Measuring AC Voltage
You can measure AC Voltage with a multimeter, but it doesn’t actually measure all the parameters of AC Voltage because it’s not simple like DC Voltage. So instead, it gives us some standardised approximations of AC Voltage.
The main source of AC Voltage is the mains supply in your home, from a generator, or from an inverter that produces AC Voltage from DC sources (normally batteries). The AC Voltage would be usually 220V or 110V, depending on your country. But before we measure AC Voltage with a multimeter, let’s see how its graph looks like.
Apart from the AC sources mentioned above, we can produce AC voltage from a Function Generator, which classifies as laboratory equipment. If you have access to one, you will have to read its manual to know how to operate it, or get help from someone who knows – they have less standardised menus and settings compared to a multimeter.
We can see the graph of voltage against time being plotted on an Oscilloscope, which is another type of laboratory equipment. They too have their own menus and buttons depending on their brand and model, so if you have access to one, read the manual or seek help from someone who knows how it works.
In the above photograph, the red line shows an Output Channel (CH1) on the Function Generator connected to Input Channel (CH1) of the Oscilloscope. That’s how the Oscilloscope is able to see what’s coming from the Function Generator, and shows it to us on a graph, along with many parameters that characterise this AC Voltage.
The magenta line shows that CH1 is generating a SINE wave (upper left corner), and also shows a sample of how the curve is expected to look like. On the Oscilloscope, we indeed see a wave like graph – this type of graph is also produced when we plot a Sine function (a trigonometric function) on a graph. Therefore, this type of graph is also called a Sine Wave graph. Electricity supplied by mains connection, and generators has AC Voltage, which has the same graph as the one shown in the photograph above. That’s also the reason why we denote AC with ~ symbol.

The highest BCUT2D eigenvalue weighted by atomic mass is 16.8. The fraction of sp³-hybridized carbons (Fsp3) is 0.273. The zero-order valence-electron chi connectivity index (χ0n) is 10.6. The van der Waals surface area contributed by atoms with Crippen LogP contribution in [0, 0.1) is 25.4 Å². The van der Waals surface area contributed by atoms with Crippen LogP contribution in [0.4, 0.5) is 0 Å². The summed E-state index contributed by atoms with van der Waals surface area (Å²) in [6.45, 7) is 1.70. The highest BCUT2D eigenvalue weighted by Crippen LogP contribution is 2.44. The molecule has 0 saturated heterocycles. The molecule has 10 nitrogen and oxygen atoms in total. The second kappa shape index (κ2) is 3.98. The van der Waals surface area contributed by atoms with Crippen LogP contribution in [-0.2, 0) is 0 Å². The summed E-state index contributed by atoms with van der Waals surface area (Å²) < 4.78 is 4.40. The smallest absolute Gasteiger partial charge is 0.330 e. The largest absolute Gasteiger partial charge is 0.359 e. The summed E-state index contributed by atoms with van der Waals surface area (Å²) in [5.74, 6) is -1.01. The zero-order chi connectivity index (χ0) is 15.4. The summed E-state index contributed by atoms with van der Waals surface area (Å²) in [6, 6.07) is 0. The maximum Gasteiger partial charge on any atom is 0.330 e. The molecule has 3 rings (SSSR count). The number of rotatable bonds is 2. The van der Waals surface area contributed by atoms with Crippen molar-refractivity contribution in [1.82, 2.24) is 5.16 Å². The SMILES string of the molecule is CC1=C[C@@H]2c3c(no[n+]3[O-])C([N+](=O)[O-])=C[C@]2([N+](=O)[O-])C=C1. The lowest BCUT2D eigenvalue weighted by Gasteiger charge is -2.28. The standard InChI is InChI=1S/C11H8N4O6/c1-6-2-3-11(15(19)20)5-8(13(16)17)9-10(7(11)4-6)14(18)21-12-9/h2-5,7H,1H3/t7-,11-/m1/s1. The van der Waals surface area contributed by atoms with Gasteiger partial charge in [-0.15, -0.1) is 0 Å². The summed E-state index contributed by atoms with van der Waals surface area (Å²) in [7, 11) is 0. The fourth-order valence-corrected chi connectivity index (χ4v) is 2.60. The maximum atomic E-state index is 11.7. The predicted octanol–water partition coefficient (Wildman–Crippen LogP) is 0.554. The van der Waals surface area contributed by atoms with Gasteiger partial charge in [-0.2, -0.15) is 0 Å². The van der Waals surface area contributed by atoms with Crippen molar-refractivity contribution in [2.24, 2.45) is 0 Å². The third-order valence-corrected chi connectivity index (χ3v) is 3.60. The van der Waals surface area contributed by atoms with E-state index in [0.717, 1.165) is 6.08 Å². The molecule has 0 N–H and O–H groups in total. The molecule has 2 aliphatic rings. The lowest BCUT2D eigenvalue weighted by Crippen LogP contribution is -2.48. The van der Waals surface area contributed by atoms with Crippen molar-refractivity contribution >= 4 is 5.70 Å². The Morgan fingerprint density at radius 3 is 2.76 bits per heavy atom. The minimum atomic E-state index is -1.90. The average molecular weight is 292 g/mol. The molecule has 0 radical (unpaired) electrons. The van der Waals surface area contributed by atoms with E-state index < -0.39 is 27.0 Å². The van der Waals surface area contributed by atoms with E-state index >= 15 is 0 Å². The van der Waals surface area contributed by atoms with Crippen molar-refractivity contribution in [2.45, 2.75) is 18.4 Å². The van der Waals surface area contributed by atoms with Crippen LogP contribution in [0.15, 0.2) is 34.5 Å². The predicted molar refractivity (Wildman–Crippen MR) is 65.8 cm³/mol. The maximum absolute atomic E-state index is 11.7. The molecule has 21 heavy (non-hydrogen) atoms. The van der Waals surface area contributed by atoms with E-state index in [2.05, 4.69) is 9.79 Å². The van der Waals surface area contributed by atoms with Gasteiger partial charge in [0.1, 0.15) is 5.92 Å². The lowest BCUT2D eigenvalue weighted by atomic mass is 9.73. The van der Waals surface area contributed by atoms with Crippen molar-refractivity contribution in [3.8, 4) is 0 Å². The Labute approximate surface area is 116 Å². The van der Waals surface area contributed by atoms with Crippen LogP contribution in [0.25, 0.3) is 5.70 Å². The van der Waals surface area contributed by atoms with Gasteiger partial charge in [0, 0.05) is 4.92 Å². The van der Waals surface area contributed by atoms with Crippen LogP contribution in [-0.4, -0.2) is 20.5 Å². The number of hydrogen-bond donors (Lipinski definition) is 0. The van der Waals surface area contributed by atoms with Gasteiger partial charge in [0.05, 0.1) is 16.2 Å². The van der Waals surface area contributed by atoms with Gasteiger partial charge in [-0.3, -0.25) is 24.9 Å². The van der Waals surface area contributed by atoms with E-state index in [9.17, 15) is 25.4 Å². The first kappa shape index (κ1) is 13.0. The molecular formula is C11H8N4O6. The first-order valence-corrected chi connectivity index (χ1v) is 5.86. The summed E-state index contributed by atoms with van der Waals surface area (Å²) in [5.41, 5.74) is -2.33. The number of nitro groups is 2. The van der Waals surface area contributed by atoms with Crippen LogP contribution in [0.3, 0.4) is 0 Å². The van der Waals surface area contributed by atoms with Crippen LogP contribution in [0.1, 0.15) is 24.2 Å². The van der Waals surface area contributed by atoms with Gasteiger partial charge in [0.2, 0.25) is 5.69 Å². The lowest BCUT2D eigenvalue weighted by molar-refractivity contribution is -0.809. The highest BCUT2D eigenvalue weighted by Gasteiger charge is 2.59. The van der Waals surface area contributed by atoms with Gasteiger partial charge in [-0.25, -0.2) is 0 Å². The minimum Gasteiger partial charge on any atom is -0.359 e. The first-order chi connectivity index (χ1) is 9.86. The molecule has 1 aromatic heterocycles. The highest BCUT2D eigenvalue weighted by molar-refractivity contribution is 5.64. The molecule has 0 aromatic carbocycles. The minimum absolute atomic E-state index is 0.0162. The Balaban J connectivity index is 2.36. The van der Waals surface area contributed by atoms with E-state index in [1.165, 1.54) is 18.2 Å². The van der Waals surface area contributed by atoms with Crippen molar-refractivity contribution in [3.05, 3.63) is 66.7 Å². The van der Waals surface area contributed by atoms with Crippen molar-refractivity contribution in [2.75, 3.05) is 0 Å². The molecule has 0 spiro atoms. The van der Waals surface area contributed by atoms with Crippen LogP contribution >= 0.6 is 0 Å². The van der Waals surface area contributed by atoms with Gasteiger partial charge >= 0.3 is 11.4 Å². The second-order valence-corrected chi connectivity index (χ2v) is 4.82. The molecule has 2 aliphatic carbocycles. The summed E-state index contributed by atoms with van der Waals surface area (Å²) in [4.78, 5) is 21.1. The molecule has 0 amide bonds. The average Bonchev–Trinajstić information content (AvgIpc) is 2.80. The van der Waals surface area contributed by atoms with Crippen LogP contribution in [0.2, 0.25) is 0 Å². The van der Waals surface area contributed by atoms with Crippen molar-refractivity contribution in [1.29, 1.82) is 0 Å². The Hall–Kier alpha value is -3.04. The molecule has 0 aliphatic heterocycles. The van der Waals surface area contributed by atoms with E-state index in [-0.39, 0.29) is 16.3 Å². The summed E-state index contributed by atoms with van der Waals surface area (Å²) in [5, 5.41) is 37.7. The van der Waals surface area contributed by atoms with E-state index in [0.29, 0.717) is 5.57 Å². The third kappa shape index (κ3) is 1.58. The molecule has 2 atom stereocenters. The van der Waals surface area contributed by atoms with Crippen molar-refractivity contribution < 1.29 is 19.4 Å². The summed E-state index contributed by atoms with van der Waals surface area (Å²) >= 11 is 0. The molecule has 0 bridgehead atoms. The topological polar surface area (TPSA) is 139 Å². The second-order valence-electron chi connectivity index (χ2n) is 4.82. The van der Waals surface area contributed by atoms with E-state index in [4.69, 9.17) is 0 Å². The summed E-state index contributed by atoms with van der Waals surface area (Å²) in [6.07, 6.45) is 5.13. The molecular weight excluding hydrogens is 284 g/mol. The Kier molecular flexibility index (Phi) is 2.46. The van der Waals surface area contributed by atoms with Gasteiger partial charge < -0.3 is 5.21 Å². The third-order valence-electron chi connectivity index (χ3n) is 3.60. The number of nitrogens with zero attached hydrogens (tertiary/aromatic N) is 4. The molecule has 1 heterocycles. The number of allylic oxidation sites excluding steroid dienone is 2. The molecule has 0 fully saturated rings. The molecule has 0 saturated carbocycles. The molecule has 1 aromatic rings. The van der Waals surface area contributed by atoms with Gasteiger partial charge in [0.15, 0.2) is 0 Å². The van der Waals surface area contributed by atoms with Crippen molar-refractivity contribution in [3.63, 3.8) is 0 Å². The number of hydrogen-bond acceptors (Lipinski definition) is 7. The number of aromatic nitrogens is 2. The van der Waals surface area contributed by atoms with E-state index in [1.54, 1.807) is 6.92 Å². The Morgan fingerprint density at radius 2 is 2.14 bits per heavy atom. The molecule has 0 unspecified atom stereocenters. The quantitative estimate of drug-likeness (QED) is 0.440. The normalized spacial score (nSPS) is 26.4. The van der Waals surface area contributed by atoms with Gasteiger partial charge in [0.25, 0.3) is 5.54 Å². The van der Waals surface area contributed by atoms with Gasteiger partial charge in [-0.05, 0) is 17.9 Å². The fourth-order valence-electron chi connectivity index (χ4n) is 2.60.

The green line points to FREQ: 0.05KHz on the Function Generator, which is 0.05×1000 = 50Hz, and it is also shown on the Oscilloscope, a verification that the Function Generator is indeed generating a 50Hz Sine Wave or Sinusoidal Waveform.
The blue line points to AMPL: 5V on Function Generator, which means that we have set an amplitude of 5V, and it is also confirmed by the Oscilloscope as it reads Va=5.000V (Va= Voltage Amplitude).
A Function Generator is able to produce many other waveforms, we have selected Sine Wave. It also allows us to set the Frequency and Amplitude of the Sine Wave, along with some other parameters.
We just measured several parameters of an AC Voltage with an Oscilloscope. An Oscilloscope is a kind of very advanced multimeter.
What we know about this particular AC Voltage is as below:
So how much AC Voltage is it? It’s not 5V AC.
Let’s measure it with a multimeter to find out. Actually with several multimeters to demonstrate that they aren’t as good at measuring AC Voltage, compared to their capabilities of measuring DC Voltages.
Middlesex University Teaching Resources: 1.4V AC
LAP: 1.3V AC
Elenco: 1.77V AC
OWON: 1.7885V AC
Anaogue: 1.45V AC
These all are telling different values… so which one is correct?!
From looking at the graph on Oscilloscope, we know that it’s a fairly good Sine Wave. There is a formula for calculating AC Voltage available from a sinusoidal waveform, which is:
AC Voltage = VMax / 21/2
The amplitude for the sinusoidal waveform was 5V, the minimum voltage was -2.5V at the bottom of the trough, and maximum voltage was 2.5V at the top of the peak. So,
VMax = 2.5V and
AC Voltage = 2.5 / 21/2 = 1.77V AC
Elenco gave the 1.77V AC reading, making it most accurate at measuring AC Voltages, and OWON as second best, and LAP gave the worst reading at 1.3V AC, followed by Middlesex University at second worst.
If AC Voltage is 220V, can you calculate VMAX and Amplitude?
We are going to skip measurement of mains AC Voltage for now because of two reasons:
- You need to learn a lot more about how to protect yourself from electric shock first
- Measuring mains AC Voltage will not help you in learning electronics at this stage
To be continued …